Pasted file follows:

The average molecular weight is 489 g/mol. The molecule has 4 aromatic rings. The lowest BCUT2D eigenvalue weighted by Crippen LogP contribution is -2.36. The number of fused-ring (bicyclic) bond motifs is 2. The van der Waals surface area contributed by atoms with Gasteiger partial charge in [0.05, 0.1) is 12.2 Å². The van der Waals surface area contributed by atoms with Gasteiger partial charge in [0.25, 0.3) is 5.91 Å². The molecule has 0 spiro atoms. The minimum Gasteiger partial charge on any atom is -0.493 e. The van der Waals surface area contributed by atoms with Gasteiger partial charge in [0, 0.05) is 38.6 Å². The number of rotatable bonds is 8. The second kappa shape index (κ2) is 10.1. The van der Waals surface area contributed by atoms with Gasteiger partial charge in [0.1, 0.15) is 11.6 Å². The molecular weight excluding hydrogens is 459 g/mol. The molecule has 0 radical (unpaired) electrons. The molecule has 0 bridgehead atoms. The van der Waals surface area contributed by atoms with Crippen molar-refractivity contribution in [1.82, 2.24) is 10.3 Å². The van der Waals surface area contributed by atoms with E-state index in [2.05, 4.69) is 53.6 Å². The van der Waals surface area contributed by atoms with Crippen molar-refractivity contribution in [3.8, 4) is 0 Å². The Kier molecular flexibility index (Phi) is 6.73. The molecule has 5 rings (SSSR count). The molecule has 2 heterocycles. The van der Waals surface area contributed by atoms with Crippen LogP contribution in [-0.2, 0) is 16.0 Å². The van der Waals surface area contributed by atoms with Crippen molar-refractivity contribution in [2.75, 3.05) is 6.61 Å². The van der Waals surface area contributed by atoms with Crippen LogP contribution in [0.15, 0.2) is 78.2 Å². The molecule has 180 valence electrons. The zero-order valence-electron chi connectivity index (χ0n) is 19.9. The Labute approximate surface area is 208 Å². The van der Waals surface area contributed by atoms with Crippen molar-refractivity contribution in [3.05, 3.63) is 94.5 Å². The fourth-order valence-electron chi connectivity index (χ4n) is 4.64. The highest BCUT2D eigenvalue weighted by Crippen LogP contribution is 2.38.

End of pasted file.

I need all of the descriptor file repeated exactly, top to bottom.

The average molecular weight is 489 g/mol. The molecule has 4 aromatic rings. The lowest BCUT2D eigenvalue weighted by Crippen LogP contribution is -2.36. The number of fused-ring (bicyclic) bond motifs is 2. The van der Waals surface area contributed by atoms with Gasteiger partial charge in [0.05, 0.1) is 12.2 Å². The van der Waals surface area contributed by atoms with Gasteiger partial charge in [0.25, 0.3) is 5.91 Å². The molecule has 0 spiro atoms. The minimum Gasteiger partial charge on any atom is -0.493 e. The van der Waals surface area contributed by atoms with Gasteiger partial charge in [0, 0.05) is 38.6 Å². The number of rotatable bonds is 8. The second kappa shape index (κ2) is 10.1. The van der Waals surface area contributed by atoms with Gasteiger partial charge in [0.1, 0.15) is 11.6 Å². The molecular weight excluding hydrogens is 459 g/mol. The molecule has 0 radical (unpaired) electrons. The molecule has 0 bridgehead atoms. The van der Waals surface area contributed by atoms with Crippen molar-refractivity contribution in [1.82, 2.24) is 10.3 Å². The van der Waals surface area contributed by atoms with E-state index in [2.05, 4.69) is 53.6 Å². The van der Waals surface area contributed by atoms with Crippen molar-refractivity contribution in [3.8, 4) is 0 Å². The Kier molecular flexibility index (Phi) is 6.73. The molecule has 5 rings (SSSR count). The molecule has 2 heterocycles. The van der Waals surface area contributed by atoms with Crippen LogP contribution in [-0.2, 0) is 16.0 Å². The van der Waals surface area contributed by atoms with Crippen molar-refractivity contribution in [2.75, 3.05) is 6.61 Å². The van der Waals surface area contributed by atoms with Crippen LogP contribution in [0.15, 0.2) is 78.2 Å². The molecule has 180 valence electrons. The zero-order valence-electron chi connectivity index (χ0n) is 19.9. The Labute approximate surface area is 208 Å². The van der Waals surface area contributed by atoms with Crippen molar-refractivity contribution in [3.05, 3.63) is 94.5 Å². The fourth-order valence-electron chi connectivity index (χ4n) is 4.64. The highest BCUT2D eigenvalue weighted by Crippen LogP contribution is 2.38.